Entertainment Weekly


Stay Connected


Advertise With Us

Learn More

Skip to content


Michael Crichton's work

Michael Crichton’s work — With the recent success of ”Jurassic Park” and the up-coming ”Rising Sun,” fans can expect more of the author’s books to arrive at a theater near you

Posted on

With a possible Michael Crichton double feature — Jurassic Park and Rising Sun — soon to be at the local multiplex, moviegoers can expect still more Crichton creations as producers scramble for the rights to as-yet-unfilmed books by the author cum profit center. What’s next?

· DISCLOSURE: The next film from the Crichton canon may well be this story about a male executive whose career is threatened by allegations of sexual harassment. In June, Warner Bros. paid an estimated $3.5 million for the film rights to the novel, to be published by Knopf early next year. Given that Crichton walked out of the Rising Sun production over differences with director Philip Kaufman, the author has signed on as producer in order to have more control over Disclosure. ”I’m sure he’ll cast it, do everything,” says a Crichton publicist.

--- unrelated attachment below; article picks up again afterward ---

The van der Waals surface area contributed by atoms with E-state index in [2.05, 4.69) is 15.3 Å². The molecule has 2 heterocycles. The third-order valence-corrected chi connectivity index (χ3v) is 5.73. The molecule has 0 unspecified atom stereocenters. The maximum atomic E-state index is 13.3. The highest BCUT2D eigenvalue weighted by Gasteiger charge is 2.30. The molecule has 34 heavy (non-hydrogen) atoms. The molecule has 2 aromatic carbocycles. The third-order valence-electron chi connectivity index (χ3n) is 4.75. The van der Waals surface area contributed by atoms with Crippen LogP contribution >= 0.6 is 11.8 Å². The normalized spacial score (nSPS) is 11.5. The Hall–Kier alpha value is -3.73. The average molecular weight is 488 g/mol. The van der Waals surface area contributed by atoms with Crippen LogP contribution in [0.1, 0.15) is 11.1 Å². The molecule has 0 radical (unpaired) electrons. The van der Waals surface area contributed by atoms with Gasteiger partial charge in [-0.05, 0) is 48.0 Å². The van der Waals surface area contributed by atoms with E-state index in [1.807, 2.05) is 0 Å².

· CONGO: Much like the Disclosure deal, Twentieth Century Fox bought the film rights to this 1980 sci-fi suspense novel about diamond prospectors in Africa before Crichton had begun the book. According to the film’s original producer, Frank Yablans, the studio paid ”seven figures — a hell of a lot less than if it were written today.” Since then, Congo has languished in development purgatory. A proposed 1982 production, with Steven Spielberg producing and Brian De Palma directing, never materialized. Congo‘s prospects seemed brighter in January, when Jurassic producer Kathleen Kennedy and partner Frank Marshall (who have a development deal with Paramount) approached Yablans in hopes of producing the film. Marshall may direct; casting has not yet begun.

Producer’s alert: This leaves almost a dozen Crichton tomes still unfilmed. As William Morris agent Alan Gasmer says, ”Everybody is digging into the back catalog to see what might have been overlooked.”